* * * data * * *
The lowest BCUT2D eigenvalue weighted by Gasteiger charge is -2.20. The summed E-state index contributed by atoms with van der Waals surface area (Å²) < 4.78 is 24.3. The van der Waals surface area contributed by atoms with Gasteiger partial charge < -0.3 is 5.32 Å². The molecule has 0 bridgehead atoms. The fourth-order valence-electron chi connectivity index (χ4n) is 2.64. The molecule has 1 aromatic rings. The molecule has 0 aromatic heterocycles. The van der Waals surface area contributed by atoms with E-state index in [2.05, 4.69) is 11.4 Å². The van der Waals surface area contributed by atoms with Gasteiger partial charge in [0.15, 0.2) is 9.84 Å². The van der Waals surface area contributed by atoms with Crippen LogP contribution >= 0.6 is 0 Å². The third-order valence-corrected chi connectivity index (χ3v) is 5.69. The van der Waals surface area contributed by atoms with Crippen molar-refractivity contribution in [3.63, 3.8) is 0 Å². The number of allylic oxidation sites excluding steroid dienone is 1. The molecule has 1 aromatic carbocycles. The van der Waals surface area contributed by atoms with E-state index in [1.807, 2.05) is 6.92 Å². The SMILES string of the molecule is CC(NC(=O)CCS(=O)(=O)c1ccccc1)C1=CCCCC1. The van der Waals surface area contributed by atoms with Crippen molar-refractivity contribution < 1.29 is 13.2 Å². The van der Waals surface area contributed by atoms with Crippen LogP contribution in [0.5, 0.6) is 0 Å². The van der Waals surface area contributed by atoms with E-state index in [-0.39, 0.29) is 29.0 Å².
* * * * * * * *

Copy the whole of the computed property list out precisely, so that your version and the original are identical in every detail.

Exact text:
The lowest BCUT2D eigenvalue weighted by Gasteiger charge is -2.20. The summed E-state index contributed by atoms with van der Waals surface area (Å²) < 4.78 is 24.3. The van der Waals surface area contributed by atoms with Gasteiger partial charge < -0.3 is 5.32 Å². The molecule has 0 bridgehead atoms. The fourth-order valence-electron chi connectivity index (χ4n) is 2.64. The molecule has 1 aromatic rings. The molecule has 0 aromatic heterocycles. The van der Waals surface area contributed by atoms with E-state index in [2.05, 4.69) is 11.4 Å². The van der Waals surface area contributed by atoms with Gasteiger partial charge in [0.15, 0.2) is 9.84 Å². The van der Waals surface area contributed by atoms with Crippen LogP contribution >= 0.6 is 0 Å². The third-order valence-corrected chi connectivity index (χ3v) is 5.69. The van der Waals surface area contributed by atoms with Crippen molar-refractivity contribution in [3.63, 3.8) is 0 Å². The number of allylic oxidation sites excluding steroid dienone is 1. The molecule has 1 aromatic carbocycles. The van der Waals surface area contributed by atoms with E-state index in [1.807, 2.05) is 6.92 Å². The SMILES string of the molecule is CC(NC(=O)CCS(=O)(=O)c1ccccc1)C1=CCCCC1. The van der Waals surface area contributed by atoms with Crippen molar-refractivity contribution < 1.29 is 13.2 Å². The van der Waals surface area contributed by atoms with Crippen LogP contribution in [0.5, 0.6) is 0 Å². The van der Waals surface area contributed by atoms with E-state index in [-0.39, 0.29) is 29.0 Å².